Anyone who knew Ned Evans, has stories about his eccentricities. “He wasn't the most gregarious or warm guy,” Baker said. “But if you look at what he did and how he did it, if you understand the game, you'll see he provided a template for success with what he did.
“I don't know how he could have gotten more bang for his buck than he got. He never skimped on what horses needed and was very value-oriented on stud fees. He believed that if you had the right mare, you needed an acceptable stallion – not the greatest or most expensive. He would go against the grain of commercial trends and didn't follow trends or fads, in breeding or veterinary medicine. He stayed the course in what he thought was right, and that was a big reason for the success he enjoyed.”
Baker, who was hired as Spring Hill's manager in 2000, recalled the time Evans bought a yearling filly and Baker remarked how he thought they got good value. “Mr. Evans said, ‘We'll know her value in about 10 years' – once she's raced a few years, then entered the breeding shed and produced a few foals. He looked at it as a 10-year picture.
“His basic principles were learned from his father (a hard-nosed businessman and among the first to conduct hostile corporate takeovers), who worked under the assumption that he was as smart or smarter than the next guy. He went to great lengths to educate himself in the horse business and had his father's independent business mind.”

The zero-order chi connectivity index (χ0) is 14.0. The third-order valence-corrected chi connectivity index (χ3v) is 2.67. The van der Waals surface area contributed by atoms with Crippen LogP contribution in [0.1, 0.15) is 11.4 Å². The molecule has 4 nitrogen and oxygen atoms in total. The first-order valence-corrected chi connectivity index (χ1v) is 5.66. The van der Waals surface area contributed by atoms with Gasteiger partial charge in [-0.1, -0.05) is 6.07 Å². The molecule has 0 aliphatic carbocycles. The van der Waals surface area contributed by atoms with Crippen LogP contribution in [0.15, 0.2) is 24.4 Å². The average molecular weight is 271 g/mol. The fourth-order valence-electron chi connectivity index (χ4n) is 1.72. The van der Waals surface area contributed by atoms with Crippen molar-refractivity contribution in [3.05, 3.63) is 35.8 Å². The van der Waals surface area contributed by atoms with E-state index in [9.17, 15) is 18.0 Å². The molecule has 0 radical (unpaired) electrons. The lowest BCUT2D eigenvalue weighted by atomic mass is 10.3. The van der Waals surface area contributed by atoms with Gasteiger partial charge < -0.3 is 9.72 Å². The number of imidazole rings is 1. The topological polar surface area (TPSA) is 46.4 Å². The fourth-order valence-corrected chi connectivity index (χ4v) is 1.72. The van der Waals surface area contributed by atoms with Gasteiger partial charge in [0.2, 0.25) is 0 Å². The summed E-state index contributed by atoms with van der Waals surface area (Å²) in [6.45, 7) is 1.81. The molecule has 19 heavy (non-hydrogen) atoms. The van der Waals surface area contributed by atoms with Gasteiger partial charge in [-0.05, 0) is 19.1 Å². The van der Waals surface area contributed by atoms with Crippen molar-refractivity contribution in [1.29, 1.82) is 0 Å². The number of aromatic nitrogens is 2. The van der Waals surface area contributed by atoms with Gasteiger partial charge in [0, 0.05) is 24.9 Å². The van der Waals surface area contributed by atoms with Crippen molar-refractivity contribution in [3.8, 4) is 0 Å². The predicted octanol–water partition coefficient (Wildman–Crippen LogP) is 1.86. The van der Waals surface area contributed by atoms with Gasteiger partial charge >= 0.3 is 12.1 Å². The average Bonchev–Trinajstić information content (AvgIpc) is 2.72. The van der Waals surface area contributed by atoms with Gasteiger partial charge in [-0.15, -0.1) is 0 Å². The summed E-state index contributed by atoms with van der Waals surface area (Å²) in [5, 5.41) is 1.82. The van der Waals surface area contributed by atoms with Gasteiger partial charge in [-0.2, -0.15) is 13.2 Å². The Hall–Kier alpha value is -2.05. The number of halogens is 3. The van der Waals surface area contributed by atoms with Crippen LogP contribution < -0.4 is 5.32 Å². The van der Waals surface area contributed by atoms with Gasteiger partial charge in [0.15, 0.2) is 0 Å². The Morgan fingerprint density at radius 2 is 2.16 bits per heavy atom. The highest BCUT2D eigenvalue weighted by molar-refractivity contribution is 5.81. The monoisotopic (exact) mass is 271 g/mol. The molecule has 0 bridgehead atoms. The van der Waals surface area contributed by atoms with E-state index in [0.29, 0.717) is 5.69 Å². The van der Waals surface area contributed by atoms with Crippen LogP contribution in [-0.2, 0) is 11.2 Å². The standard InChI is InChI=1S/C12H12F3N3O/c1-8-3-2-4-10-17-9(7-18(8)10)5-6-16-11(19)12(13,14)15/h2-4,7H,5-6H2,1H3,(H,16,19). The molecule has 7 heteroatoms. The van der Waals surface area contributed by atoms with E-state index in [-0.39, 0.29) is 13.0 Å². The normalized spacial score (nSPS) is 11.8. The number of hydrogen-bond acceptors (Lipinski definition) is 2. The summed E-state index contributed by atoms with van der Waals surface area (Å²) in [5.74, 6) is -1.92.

Baker said Evans looked for mares with size and substance. “He was forgiving somewhat of pedigree if their racing performance was strong, although he would take a chance on a mare if she had a strong third dam. Our culling decisions were based on a mare's progeny performance more than anything else. He wouldn't give them forever. If you didn't see something in their first few foals, he wasn't afraid to cull, but he would give some mares a couple more years if they had reasons or excuses. You may see some unraced mares, but in a lot of cases those horses were really fast and trained well but bowed or got injured before they raced. He would always try and breed soundness into a mare like that.”
When he died, it was announced Evans was giving $50 million to Yale University's School of Management, the largest gift in the school's history (he was a Yale graduate who then went to the Harvard Business School). His gift to the Thoroughbred industry will be the bloodlines that continue to produce outstanding racehorses for generations to come.